The salmon eggs will be produced in Canada, and the fish raised in tanks in Panama. This it turns out is key since, in order to justify approval, the FDA needed only to believe there was little likelihood that the salmon would affect the environment of the US. Never mind that it could have an effect on the environments in other countries.
Although AquaBounty claims the resulting fish are sterile, that sterilisation process is not 100% guaranteed. This means there is the possibility that some of these fish could escape and breed with wild native salmon.
Once these two types of salmon interbreed, there is no way to remove that modified DNA from salmon populations. It is likely that mutated salmon would be less able to survive in the wild – the knock on effect being a decimation of the entire wild salmon populations.
Such is the concern that environmental groups Living Oceans Society and the Ecology Action Centre are taking the Canadian government to court in an attempt to halt the production of genetically modified salmon eggs, claiming that the process risks a “huge live experiment” with the genetic makeup of all wild Atlantic salmon.
In addition to the action taken by the Canadian groups, the US Center for Food Safety is also launching a legal action against the FDA, in this case against the FDA.
A 2013 report by the Norwegian Network for GMO-free Food highlighted many of the problems with GMO [genetically engineered] salmon, amongst them some troubling data on human health. it notes:
” GE salmon exhibited 40 percent higher levels of a hormone called insulin-like growth factor-1, which has been shown to increase the risk of certain cancers. Also troublingly, the fish exhibited as much as 52% higher levels of “allergenic potency,” which indicates possible allergic reactions from consumers. This is especially relevant in light of evidence that other GE foods pose novel allergy risks to consumers.”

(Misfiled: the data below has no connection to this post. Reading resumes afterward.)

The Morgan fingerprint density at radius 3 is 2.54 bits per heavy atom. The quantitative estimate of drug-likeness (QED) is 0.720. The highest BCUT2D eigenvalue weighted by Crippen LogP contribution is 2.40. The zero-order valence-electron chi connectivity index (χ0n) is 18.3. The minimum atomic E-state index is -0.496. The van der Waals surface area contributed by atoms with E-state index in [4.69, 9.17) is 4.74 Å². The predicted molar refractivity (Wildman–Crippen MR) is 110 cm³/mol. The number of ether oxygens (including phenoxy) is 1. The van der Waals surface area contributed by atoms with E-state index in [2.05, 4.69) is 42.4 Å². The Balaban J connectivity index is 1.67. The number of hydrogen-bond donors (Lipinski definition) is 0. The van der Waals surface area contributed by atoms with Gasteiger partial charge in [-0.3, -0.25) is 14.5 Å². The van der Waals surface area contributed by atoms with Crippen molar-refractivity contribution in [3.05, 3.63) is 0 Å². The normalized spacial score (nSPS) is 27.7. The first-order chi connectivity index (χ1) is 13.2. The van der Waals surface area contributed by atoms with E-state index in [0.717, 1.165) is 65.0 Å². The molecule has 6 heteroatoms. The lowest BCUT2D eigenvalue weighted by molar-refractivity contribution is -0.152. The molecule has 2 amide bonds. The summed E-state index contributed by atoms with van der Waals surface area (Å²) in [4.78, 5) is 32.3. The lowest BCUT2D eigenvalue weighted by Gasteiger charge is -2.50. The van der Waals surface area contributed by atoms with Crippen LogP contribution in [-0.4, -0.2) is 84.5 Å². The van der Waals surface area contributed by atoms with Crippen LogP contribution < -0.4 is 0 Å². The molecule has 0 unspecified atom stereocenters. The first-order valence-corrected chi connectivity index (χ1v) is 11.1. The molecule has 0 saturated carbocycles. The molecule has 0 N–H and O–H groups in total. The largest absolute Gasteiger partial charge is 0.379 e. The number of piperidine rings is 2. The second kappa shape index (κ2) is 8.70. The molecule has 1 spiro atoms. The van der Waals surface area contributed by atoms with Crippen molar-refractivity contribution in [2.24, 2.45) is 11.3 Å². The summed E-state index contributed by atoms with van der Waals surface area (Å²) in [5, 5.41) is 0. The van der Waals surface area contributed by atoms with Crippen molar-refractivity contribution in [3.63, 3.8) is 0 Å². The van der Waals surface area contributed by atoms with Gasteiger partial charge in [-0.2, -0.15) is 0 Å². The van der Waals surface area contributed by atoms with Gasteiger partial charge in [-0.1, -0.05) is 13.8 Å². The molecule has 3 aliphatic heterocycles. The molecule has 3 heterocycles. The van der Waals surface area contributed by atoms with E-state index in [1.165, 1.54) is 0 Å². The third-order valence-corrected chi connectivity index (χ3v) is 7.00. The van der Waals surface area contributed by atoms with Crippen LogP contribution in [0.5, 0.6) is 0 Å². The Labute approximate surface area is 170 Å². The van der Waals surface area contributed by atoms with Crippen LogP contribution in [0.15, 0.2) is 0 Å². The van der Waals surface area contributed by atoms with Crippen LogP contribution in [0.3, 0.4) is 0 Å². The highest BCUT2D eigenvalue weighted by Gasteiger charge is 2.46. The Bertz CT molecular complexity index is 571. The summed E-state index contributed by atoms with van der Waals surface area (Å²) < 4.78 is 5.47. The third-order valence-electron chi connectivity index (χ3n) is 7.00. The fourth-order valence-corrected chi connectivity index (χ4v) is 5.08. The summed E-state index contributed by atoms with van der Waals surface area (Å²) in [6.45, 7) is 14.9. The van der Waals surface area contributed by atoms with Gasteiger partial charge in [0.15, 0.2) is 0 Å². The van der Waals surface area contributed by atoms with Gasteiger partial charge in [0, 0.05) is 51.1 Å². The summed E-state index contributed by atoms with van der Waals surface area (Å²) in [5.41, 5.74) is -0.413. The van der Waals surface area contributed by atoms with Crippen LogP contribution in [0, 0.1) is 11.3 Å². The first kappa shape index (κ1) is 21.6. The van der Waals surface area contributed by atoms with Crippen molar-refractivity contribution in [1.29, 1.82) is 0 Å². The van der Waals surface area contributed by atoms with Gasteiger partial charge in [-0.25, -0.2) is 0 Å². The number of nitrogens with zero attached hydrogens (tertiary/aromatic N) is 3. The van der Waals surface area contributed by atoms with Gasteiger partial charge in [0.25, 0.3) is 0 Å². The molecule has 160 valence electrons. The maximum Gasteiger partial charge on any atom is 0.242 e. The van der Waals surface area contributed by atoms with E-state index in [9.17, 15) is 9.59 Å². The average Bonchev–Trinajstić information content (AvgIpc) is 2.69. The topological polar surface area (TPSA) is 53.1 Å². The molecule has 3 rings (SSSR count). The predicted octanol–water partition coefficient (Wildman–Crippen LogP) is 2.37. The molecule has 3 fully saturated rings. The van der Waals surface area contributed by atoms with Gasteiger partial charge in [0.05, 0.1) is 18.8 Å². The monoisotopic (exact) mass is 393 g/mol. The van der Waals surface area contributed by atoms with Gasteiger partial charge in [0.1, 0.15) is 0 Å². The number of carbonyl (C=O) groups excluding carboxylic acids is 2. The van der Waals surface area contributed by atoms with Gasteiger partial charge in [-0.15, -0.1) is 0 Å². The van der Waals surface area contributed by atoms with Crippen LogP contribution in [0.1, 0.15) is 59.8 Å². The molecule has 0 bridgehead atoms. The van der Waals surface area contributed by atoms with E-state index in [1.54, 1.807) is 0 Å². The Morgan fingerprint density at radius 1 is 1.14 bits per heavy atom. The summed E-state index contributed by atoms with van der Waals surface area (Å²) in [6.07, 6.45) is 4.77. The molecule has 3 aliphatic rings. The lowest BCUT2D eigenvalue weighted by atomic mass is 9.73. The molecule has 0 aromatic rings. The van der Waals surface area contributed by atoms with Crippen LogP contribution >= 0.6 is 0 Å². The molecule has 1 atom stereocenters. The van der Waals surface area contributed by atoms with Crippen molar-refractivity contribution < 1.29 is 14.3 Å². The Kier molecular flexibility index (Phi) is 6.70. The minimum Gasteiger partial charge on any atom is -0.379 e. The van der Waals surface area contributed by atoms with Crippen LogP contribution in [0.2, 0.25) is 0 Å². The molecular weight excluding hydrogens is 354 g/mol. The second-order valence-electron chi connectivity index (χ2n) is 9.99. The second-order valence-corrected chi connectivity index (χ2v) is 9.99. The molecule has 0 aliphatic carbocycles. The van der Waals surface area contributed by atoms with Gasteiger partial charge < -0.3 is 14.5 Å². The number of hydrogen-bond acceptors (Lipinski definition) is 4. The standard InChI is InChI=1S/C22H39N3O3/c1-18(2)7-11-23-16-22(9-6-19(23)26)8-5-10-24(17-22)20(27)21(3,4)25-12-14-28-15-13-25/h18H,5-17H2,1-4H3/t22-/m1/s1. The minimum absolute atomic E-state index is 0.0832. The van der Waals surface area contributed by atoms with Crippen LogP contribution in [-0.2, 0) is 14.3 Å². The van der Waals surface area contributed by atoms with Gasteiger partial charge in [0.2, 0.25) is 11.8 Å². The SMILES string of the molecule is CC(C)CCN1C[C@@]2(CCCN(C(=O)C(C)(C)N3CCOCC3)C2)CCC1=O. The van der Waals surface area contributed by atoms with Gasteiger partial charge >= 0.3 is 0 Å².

It goes on to say that “an independent study found that traditional non-GE salmon contain 14% higher rates of beneficial omega fats. In a compositional analysis submitted to the FDA by AquaBounty, GE salmon exhibited 5% less protein but 58% greater total fat content compared to non-GE salmon. GE salmon also exhibits large differences in vitamin, mineral and amino acid levels compared to non-GE salmon, which the FDA did not rigorously investigate.”
It will take some time to for AquaBounty to raise enough of the fish and because of this it is still not clear how soon the salmon could enter the human food chain.
Once on the US market there is no trade barrier to selling the salmon in the UK – though by law it would need to be put through an EU approval process, and once on sale labelled as GMO salmon. Rather than fresh salmon it would likely enter the market as smoked salmon or ingredients in pre-prepared foods.
In the mean time, much of the farmed salmon we eat is routinely fed on high protein feed that includes GM ingredients like soya and yeast, in order to make it grow quickly (and, of course, if biotech companies have their way we’ll be feeding GM camelina oil to our GM and non-GM salmon before long). This fish is not labelled as GM fed, so consumers are unable to make informed choices about whether they eat it or not.